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SBD/April 16, 2014/Media
Golf Media Notes: Buck, Norman Will Have Different Feel Than Longtime NBC Crew
Published April 16, 2014
FINDING THE FAIRWAY: GOLF WORLD's John Strege writes those who "wanted more from Masters Week might have found it by tuning in to Golf Channel, which was limited only by the hours that tournament golf was airing." The net "took advantage too by breaking news," including Ben Crenshaw's announcement that he would play in The Masters for the final time in '15. Before the tournament began, Golf HOFer Gary Player appeared on Golf Channel to "defend Tiger Woods against charges that his fitness obsession might have played a role in his myriad injuries." Meanwhile, ESPN aired the first two rounds, but "offered little reason to change channels, notwithstanding its knowledgeable stable of analysts" that included Paul Azinger and Dottie Pepper. Azinger is among the "most astute analysts in golf, but he spent the bulk of his Masters week working for the BBC" (GOLF WORLD, 4/21 issue).
IN THE ROUGH: GOLFWEEK's Martin Kaufmann writes under the header, "It's Time For Augusta To Drop CBS." CBS Sports Coordinating Producer Lance Barrow "clutters every show with redundant highlight packages and graphics, apparently so that he can rack up shots on tape rather than show live action." The "poor production work ... obscured a solid week for analyst Nick Faldo." Kaufmann: "Why must we listen to Faldo and Jim Nantz chatter as Jordan Spieth and caddie Michael Greller are discussing the approach to 10?" If Augusta National wants to "continue to play it safe, it can continue to cede its precious TV rights to CBS." But if the club "has the courage to take TV's biggest golf event to the next level, it will make the long overdue decision to move its production rights to another outlet" (GOLF WEEK, 4/18 issue).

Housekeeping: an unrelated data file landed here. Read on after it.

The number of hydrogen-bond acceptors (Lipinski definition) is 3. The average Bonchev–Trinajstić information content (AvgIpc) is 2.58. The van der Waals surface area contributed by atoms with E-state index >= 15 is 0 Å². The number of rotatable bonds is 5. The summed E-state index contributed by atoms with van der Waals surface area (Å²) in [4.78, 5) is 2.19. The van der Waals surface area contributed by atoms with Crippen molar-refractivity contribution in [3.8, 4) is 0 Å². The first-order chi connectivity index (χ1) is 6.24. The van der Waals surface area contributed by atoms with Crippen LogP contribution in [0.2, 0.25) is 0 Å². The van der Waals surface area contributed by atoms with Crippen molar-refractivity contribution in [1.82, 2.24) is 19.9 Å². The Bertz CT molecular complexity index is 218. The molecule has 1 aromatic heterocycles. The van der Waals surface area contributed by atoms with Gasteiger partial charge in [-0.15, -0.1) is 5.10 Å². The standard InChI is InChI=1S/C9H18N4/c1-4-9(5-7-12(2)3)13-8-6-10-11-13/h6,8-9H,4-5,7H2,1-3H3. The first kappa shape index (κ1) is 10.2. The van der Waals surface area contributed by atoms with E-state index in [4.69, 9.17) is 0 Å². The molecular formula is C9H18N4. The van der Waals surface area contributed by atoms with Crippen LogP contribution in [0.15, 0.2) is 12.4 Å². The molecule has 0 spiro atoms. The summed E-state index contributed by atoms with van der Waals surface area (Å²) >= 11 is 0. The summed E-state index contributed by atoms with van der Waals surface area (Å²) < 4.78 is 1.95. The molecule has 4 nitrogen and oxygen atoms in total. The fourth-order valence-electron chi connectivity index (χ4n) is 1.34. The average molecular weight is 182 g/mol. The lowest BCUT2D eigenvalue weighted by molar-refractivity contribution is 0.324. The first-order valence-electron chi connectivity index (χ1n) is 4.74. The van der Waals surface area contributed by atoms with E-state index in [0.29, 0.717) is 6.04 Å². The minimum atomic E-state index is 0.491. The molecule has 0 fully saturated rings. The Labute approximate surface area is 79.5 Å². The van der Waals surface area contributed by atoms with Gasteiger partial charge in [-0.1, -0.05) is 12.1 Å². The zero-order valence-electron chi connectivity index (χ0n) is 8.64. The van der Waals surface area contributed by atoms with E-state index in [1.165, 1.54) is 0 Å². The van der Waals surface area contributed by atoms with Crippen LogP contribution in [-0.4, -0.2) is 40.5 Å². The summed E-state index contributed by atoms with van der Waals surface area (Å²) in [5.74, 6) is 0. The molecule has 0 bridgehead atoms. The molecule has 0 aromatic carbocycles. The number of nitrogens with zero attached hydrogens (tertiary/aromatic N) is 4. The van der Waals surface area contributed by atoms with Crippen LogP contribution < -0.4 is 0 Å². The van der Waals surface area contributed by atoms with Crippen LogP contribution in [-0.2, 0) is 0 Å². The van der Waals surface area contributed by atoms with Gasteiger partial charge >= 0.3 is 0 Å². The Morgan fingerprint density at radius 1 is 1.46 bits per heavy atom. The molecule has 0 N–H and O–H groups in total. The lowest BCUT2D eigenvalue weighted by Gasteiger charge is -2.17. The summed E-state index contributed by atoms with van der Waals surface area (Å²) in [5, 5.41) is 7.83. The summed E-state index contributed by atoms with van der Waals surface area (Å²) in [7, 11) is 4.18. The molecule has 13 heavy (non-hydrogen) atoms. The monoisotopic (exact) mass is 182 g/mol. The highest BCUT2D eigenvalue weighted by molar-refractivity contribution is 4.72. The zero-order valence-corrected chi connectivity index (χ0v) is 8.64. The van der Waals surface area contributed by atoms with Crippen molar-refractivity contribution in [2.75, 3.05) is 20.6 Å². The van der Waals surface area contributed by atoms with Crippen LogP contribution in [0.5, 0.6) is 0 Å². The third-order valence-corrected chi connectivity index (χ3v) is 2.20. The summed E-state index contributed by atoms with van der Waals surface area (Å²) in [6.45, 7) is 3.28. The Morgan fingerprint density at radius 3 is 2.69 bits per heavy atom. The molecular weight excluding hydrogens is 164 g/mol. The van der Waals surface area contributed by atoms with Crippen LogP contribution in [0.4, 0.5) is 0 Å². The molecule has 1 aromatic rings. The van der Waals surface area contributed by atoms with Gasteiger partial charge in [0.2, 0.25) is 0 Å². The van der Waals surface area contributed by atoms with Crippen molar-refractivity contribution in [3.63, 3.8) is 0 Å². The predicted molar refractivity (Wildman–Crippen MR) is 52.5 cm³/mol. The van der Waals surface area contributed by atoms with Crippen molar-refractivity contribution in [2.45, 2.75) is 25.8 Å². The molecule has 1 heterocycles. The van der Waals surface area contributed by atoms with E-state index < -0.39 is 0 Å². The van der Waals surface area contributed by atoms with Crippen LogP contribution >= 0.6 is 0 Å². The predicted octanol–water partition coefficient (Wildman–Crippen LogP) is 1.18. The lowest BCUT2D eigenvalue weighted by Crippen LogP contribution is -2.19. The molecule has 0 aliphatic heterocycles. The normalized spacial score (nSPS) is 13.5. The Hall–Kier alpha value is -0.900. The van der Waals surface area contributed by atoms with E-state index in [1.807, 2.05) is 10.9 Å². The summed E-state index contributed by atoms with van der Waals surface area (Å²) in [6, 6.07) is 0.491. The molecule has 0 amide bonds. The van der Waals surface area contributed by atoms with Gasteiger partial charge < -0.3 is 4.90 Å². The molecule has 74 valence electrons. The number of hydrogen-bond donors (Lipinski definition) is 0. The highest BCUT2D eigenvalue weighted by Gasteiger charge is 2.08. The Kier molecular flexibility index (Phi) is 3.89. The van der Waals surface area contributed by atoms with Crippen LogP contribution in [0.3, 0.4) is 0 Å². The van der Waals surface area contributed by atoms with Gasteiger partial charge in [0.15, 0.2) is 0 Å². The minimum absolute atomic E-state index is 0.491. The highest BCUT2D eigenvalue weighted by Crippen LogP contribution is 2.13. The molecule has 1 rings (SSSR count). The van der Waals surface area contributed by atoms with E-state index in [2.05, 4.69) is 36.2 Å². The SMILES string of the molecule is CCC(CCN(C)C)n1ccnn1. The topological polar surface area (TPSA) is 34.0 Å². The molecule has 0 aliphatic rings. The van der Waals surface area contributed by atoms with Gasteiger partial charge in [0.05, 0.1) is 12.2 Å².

STAYING HOME: Media writer Ed Sherman noted the Dallas Morning News "wasn’t at the Masters this year," which means it "wouldn’t have had a staff byline piece from Augusta" if Dallas-native Spieth had won the tournament. The Morning News "used to be big time into golf," sending golf writers "to 10-15 tournaments per year, maybe more." Sherman noted he was not "trying to single out the Morning News" but rather make a "striking statement about the current state of newspapers and their coverage of golf." Sherman: "It isn’t a priority anymore" (SHERMANREPORT.com, 4/14).